Idumbe gets her name from the African potato, the amadumbe. When we adopted her she was skinny with a big round belly and scraggly hair. Her name couldn’t have been anything but little brown African potato. Idumbe is part German Shepherd and part Brown Dog. A very small part, like maybe her back paws and her left ear are Shepherd. And a large portion is everything else. She’s the canine equivalent of mixing all the crayons in your pencil case together.

Having said that, she’s also one of the smartest dogs I’ve evet met. And I’ve met a few! It’s actually reached the point where my Mister and I have to spell certain words out so Idumbe won’t know what we’re saying. We taught her what ‘downstairs’ means to send her outside if we were upstairs. Now, whenever we’re upstairs and someone accidentally says the word ‘down’, she’ll get super excited and charge downstairs as fast as her potato chip legs will carry her.

Jimmy and Idumbe are a part of our family. And now we have Holly too. And I’m so excited for her to get to know her dog friends better. I see them playing together in the garden when she’s a little bit older. I see her sharing her marmite sarmies with Idumbe and combing Jimmy’s hair with her little pink doll’s brush.

I’m leaving on a jet plane

So tomorrow I’m flying to Cape Town for a lunchtime launch for a well known store’s Christmas food products. I’m excited but, I have to admit, a little nervous too. And there are a couple of reasons for this…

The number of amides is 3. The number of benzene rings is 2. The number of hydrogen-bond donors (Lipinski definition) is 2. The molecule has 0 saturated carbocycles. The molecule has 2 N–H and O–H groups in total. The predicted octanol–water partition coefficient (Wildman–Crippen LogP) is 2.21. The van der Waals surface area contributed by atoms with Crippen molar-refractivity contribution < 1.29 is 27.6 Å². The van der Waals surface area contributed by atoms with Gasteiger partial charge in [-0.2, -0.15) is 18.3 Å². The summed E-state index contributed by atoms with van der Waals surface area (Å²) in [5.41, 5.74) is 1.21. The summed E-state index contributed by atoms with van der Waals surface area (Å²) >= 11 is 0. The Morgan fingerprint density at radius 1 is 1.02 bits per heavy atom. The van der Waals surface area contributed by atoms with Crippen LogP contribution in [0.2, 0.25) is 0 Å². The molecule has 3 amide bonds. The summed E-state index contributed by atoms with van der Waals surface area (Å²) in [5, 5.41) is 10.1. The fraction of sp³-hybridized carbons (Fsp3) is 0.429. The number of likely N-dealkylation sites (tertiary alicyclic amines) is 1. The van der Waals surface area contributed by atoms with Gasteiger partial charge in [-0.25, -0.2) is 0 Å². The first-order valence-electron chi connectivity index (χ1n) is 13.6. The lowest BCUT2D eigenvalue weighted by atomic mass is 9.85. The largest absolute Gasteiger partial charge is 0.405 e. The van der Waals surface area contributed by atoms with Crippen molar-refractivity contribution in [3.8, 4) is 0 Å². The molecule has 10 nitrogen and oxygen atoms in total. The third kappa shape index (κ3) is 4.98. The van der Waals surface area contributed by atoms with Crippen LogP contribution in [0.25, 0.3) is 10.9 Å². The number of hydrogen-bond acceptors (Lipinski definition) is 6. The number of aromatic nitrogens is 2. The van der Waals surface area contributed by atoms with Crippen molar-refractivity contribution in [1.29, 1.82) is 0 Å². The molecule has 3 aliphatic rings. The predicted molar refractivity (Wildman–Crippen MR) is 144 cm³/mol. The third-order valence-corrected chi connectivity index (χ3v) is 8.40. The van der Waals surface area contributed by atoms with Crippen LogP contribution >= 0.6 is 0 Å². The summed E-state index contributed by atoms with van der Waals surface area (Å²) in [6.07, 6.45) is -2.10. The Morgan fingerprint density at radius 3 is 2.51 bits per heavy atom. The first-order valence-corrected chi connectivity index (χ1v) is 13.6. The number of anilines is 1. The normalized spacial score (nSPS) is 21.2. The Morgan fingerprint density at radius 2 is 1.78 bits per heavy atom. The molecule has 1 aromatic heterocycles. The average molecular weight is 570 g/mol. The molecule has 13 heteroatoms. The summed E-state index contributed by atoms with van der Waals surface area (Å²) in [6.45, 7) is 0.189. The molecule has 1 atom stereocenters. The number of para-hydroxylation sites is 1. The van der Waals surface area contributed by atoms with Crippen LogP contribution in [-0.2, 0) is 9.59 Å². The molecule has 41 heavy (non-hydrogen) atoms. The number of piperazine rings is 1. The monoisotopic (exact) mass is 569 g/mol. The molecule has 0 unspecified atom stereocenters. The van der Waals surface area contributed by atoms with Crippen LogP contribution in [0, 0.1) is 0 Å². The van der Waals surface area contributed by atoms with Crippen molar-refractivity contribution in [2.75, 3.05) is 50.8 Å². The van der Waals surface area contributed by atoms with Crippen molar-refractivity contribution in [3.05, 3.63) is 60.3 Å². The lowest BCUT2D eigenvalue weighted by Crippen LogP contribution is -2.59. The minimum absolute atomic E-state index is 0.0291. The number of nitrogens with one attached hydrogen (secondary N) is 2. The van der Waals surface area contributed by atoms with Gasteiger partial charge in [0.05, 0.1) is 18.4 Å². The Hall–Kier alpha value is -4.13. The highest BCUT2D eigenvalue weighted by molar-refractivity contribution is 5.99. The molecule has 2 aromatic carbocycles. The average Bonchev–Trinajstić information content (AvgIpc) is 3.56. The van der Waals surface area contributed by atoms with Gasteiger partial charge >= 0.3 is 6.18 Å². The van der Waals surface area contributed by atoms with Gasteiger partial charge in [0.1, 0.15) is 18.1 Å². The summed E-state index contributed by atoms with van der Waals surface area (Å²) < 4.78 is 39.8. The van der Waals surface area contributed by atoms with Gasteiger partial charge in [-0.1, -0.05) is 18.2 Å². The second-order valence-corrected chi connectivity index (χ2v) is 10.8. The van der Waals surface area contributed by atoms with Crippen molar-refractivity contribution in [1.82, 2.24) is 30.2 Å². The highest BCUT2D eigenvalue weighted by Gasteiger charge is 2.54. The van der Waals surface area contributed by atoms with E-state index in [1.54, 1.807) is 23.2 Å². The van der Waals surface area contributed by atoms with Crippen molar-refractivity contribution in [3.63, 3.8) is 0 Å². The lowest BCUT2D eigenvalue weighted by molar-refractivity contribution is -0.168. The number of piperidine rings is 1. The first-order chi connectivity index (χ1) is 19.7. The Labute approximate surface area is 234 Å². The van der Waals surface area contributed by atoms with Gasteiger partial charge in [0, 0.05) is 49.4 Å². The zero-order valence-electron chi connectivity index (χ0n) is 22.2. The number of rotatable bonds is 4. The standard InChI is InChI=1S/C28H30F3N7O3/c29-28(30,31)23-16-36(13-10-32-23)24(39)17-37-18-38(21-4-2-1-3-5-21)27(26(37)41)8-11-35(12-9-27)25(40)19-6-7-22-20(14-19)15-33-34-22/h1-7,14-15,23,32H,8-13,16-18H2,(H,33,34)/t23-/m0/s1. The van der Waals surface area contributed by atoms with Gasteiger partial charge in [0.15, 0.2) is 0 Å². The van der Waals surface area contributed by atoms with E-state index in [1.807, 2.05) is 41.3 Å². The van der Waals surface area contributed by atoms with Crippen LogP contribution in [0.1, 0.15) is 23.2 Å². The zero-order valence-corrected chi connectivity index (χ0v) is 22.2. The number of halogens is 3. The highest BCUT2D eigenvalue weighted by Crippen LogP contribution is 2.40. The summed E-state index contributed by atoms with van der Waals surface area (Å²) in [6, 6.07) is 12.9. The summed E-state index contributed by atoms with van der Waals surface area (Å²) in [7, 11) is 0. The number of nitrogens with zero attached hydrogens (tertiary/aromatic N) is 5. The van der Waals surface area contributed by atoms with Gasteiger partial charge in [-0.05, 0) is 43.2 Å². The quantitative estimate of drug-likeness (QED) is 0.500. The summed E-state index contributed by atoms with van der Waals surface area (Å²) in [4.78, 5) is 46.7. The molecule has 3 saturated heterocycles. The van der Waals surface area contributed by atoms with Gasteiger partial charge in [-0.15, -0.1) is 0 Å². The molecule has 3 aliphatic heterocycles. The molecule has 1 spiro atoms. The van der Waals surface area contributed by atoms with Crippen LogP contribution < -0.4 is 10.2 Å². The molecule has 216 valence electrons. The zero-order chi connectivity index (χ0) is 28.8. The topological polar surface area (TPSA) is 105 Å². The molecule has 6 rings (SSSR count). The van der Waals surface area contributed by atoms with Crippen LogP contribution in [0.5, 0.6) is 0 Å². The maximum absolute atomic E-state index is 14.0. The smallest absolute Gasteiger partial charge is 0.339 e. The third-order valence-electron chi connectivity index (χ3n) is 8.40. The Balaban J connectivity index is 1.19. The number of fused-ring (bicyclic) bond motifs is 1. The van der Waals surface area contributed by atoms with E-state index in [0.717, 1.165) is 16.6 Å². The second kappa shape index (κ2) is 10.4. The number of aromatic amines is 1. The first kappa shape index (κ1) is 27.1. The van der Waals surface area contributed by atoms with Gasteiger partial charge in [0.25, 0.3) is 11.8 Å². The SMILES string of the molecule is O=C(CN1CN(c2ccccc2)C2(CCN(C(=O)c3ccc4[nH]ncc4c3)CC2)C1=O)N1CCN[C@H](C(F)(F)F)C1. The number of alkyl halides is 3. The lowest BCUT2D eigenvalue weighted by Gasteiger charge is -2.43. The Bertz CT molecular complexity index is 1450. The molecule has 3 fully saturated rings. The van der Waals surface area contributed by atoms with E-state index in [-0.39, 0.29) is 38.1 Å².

1. I’ve never flown anywhere alone before. I know… I’m 33 and I’ve always flown with someone – my Mister or, when I was younger, my parents. So this first trip alone is a little scary. And very grown up. As I’ve mentioned in a previous post, I still think of myself as being 17, so doing grown-up things is daunting.

Train

2. I’ve never been more than a few kilometres away from my baby, Holly. And now I’m going to be on the other side of the country. With no car! Not that having a car would help me but still, I’d feel somehow more in control if I had transport I was maneuvering by myself. But I’m being dropped at the Gautrain station by Mister, zoomed to the airport by the train driver, flown to Cape Town by a pilot and driven by a driver to the launch. I’m going to be completely out of control. The. Whole. Day. (You’ve probably gathered that I’m the type of person who feels more comfortable when she’s in control of her environment and situation. If not – I am.)

Sarmie

3. I’m going on a plane without luggage. And, for some reason, that makes me feel really uncomfortable. Like I won’t have what I need when I need it. But that’s ridiculous. I’ll have my giant mommy bag with everything I usually carry around and never use. For some people it may be freeing travelling unencumbered, with just the wind in their hair and their boarding pass in their hand – but not me! I need to be weighted down by bags and jackets and books and scalding coffee and a sarmie.